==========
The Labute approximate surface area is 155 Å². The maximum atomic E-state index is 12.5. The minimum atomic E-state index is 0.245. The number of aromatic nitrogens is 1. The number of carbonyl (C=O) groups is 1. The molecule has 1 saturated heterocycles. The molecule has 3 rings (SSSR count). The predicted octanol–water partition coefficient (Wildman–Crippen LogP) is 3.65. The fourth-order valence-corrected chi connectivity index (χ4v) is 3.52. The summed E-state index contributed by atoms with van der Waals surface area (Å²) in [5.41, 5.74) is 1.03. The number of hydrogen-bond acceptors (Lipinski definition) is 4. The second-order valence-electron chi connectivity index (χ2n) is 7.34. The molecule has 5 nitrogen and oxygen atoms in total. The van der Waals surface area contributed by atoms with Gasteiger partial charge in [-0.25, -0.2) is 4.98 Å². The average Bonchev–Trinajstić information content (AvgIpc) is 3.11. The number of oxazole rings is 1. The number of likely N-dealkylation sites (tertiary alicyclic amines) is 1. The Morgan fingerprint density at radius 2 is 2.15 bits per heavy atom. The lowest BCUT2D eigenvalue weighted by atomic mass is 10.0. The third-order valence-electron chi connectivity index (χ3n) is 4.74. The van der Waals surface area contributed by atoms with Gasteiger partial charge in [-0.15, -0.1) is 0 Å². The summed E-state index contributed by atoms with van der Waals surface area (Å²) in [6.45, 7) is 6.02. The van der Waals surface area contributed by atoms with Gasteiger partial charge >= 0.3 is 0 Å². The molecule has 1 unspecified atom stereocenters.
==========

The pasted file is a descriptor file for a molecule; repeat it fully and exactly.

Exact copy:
The Labute approximate surface area is 155 Å². The maximum atomic E-state index is 12.5. The minimum atomic E-state index is 0.245. The number of aromatic nitrogens is 1. The number of carbonyl (C=O) groups is 1. The molecule has 1 saturated heterocycles. The molecule has 3 rings (SSSR count). The predicted octanol–water partition coefficient (Wildman–Crippen LogP) is 3.65. The fourth-order valence-corrected chi connectivity index (χ4v) is 3.52. The summed E-state index contributed by atoms with van der Waals surface area (Å²) in [5.41, 5.74) is 1.03. The number of hydrogen-bond acceptors (Lipinski definition) is 4. The second-order valence-electron chi connectivity index (χ2n) is 7.34. The molecule has 5 nitrogen and oxygen atoms in total. The van der Waals surface area contributed by atoms with Gasteiger partial charge in [-0.25, -0.2) is 4.98 Å². The average Bonchev–Trinajstić information content (AvgIpc) is 3.11. The number of oxazole rings is 1. The number of likely N-dealkylation sites (tertiary alicyclic amines) is 1. The Morgan fingerprint density at radius 2 is 2.15 bits per heavy atom. The lowest BCUT2D eigenvalue weighted by atomic mass is 10.0. The third-order valence-electron chi connectivity index (χ3n) is 4.74. The van der Waals surface area contributed by atoms with Gasteiger partial charge in [-0.15, -0.1) is 0 Å². The summed E-state index contributed by atoms with van der Waals surface area (Å²) in [6.45, 7) is 6.02. The van der Waals surface area contributed by atoms with Gasteiger partial charge >= 0.3 is 0 Å². The molecule has 1 unspecified atom stereocenters.